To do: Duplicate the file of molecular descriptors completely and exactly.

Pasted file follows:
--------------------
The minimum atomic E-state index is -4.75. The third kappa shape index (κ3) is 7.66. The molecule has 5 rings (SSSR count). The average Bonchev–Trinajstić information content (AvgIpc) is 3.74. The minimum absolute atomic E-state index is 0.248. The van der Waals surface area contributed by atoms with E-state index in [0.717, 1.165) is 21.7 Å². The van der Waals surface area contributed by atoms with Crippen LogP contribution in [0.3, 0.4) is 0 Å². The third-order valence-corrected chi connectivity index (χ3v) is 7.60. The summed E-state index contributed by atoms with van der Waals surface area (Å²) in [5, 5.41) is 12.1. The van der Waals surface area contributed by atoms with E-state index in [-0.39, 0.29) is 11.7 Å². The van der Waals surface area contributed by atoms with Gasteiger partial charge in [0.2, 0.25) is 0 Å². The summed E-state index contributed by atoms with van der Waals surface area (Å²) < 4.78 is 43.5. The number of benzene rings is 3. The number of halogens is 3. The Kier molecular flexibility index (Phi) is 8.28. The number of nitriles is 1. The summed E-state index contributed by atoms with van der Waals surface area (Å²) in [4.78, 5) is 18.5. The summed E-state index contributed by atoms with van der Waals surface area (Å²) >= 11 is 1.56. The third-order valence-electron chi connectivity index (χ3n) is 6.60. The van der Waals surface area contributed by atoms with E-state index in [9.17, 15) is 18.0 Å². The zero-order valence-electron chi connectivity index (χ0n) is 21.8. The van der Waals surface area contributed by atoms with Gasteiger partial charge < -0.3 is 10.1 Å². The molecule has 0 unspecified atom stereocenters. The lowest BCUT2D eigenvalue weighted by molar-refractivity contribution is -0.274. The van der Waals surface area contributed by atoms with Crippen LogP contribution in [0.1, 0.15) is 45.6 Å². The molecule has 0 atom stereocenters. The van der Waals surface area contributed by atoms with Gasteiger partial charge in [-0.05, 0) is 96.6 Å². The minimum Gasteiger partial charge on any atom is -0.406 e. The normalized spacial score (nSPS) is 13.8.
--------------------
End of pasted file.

The minimum atomic E-state index is -4.75. The third kappa shape index (κ3) is 7.66. The molecule has 5 rings (SSSR count). The average Bonchev–Trinajstić information content (AvgIpc) is 3.74. The minimum absolute atomic E-state index is 0.248. The van der Waals surface area contributed by atoms with E-state index in [0.717, 1.165) is 21.7 Å². The van der Waals surface area contributed by atoms with Crippen LogP contribution in [0.3, 0.4) is 0 Å². The third-order valence-corrected chi connectivity index (χ3v) is 7.60. The summed E-state index contributed by atoms with van der Waals surface area (Å²) in [5, 5.41) is 12.1. The van der Waals surface area contributed by atoms with E-state index in [-0.39, 0.29) is 11.7 Å². The van der Waals surface area contributed by atoms with Gasteiger partial charge in [0.2, 0.25) is 0 Å². The summed E-state index contributed by atoms with van der Waals surface area (Å²) < 4.78 is 43.5. The number of benzene rings is 3. The number of halogens is 3. The Kier molecular flexibility index (Phi) is 8.28. The number of nitriles is 1. The summed E-state index contributed by atoms with van der Waals surface area (Å²) in [4.78, 5) is 18.5. The summed E-state index contributed by atoms with van der Waals surface area (Å²) >= 11 is 1.56. The third-order valence-electron chi connectivity index (χ3n) is 6.60. The van der Waals surface area contributed by atoms with E-state index in [9.17, 15) is 18.0 Å². The zero-order valence-electron chi connectivity index (χ0n) is 21.8. The van der Waals surface area contributed by atoms with Gasteiger partial charge < -0.3 is 10.1 Å². The molecule has 0 unspecified atom stereocenters. The lowest BCUT2D eigenvalue weighted by molar-refractivity contribution is -0.274. The van der Waals surface area contributed by atoms with Crippen LogP contribution in [0.1, 0.15) is 45.6 Å². The molecule has 0 atom stereocenters. The van der Waals surface area contributed by atoms with Gasteiger partial charge in [-0.05, 0) is 96.6 Å². The minimum Gasteiger partial charge on any atom is -0.406 e. The normalized spacial score (nSPS) is 13.8.